Agencies

[Federal Register Volume 85, Number 129 (Monday, July 6, 2020)]
[Notices]
[Pages 40313-40314]
From the Federal Register Online via the Government Publishing Office [www.gpo.gov]
[FR Doc No: 2020-14484]



[[Page 40313]]

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DEPARTMENT OF THE INTERIOR

Bureau of Indian Affairs

[201A2100DD/AAKC001030/A0A501010.999900]


HEARTH Act Approval of Catawba Indian Nation Business Leasing Act

AGENCY: Bureau of Indian Affairs, Interior.

ACTION: Notice.

-----------------------------------------------------------------------

SUMMARY: On June 25, 2020, the Bureau of Indian Affairs (BIA) approved 
the
    Catawba Indian Nation's leasing regulations under the Helping 
Expedite and Advance Responsible Tribal Homeownership Act of 2012 
(HEARTH Act). With this approval, the Tribe is authorized to enter into 
business leases without further BIA approval.

FOR FURTHER INFORMATION CONTACT: Ms. Sharlene Round Face, Bureau of 
Indian Affairs, Division of Real Estate Services, 
[email protected], (505) 563-3132.

SUPPLEMENTARY INFORMATION:

I. Summary of the HEARTH Act

    The HEARTH Act makes a voluntary, alternative land leasing process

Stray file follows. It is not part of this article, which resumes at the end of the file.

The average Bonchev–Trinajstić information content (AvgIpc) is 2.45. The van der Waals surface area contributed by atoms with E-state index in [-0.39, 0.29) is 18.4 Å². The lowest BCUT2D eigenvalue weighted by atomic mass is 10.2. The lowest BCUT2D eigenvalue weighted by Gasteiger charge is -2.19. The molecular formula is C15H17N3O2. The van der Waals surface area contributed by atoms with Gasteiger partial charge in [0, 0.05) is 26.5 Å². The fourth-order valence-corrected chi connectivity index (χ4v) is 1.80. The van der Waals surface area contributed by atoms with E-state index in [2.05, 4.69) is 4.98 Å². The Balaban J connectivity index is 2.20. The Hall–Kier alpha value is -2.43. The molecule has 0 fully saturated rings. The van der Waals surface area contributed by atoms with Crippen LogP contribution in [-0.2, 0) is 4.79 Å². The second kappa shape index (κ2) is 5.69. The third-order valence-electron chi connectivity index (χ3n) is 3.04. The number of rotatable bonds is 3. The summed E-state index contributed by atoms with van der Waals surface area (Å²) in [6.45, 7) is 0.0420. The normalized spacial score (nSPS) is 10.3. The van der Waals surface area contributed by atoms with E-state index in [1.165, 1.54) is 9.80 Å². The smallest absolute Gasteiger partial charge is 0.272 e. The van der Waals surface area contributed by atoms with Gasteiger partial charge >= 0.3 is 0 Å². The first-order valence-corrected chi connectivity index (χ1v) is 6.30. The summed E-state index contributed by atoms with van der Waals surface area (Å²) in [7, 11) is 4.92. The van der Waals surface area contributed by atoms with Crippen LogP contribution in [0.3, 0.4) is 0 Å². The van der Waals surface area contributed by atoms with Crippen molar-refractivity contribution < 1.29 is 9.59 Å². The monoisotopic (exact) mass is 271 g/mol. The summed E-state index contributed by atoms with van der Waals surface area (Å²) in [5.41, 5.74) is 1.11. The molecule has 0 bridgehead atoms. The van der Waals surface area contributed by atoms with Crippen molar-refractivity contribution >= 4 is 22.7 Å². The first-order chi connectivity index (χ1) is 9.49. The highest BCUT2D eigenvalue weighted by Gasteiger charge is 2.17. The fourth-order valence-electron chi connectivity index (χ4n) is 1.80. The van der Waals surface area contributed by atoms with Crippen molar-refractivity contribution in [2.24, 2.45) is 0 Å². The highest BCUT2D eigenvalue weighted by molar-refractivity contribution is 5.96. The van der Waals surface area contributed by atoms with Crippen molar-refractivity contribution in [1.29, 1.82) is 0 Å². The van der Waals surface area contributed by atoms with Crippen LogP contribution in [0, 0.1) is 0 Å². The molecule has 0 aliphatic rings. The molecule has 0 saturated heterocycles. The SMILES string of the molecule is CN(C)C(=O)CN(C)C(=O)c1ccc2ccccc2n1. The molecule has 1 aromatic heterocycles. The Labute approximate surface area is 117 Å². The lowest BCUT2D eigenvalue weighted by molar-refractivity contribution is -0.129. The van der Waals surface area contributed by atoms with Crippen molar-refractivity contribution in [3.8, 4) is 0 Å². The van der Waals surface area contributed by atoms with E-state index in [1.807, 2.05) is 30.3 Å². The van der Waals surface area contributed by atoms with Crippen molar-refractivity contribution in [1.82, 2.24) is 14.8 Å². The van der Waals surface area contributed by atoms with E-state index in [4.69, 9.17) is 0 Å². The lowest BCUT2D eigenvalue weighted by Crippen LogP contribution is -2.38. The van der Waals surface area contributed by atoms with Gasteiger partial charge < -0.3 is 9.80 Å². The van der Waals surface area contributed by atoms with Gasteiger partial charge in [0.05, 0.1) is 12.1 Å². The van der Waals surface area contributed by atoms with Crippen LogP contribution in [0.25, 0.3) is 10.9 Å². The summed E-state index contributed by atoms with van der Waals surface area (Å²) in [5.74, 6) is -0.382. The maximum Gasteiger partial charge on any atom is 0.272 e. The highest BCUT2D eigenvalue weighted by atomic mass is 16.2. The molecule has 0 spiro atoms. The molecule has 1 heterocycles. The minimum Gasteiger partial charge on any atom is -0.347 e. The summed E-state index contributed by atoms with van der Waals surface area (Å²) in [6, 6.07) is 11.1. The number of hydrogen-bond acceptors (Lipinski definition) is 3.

available to Tribes, by amending the Indian Long-Term Leasing Act of 
1955, 25 U.S.C. 415. The HEARTH Act authorizes Tribes to negotiate and 
enter into agricultural and business leases of Tribal trust lands with 
a primary term of 25 years, and up to two renewal terms of 25 years 
each, without the approval of the Secretary of the Interior 
(Secretary). The HEARTH Act also authorizes Tribes to enter into leases 
for residential, recreational, religious or educational purposes for a 
primary term of up to 75 years without the approval of the Secretary. 
Participating Tribes develop Tribal leasing regulations, including an 
environmental review process, and then must obtain the Secretary's 
approval of those regulations prior to entering into leases. The HEARTH 
Act requires the Secretary to approve Tribal regulations if the Tribal 
regulations are consistent with the Department of the Interior's 
(Department) leasing regulations at 25 CFR part 162 and provide for an 
environmental review process that meets requirements set forth in the 
HEARTH Act. This notice announces that the Secretary, through the 
Assistant Secretary--Indian Affairs,
    has approved the Tribal regulations for the Catawba Indian Nation.

II. Federal Preemption of State and Local Taxes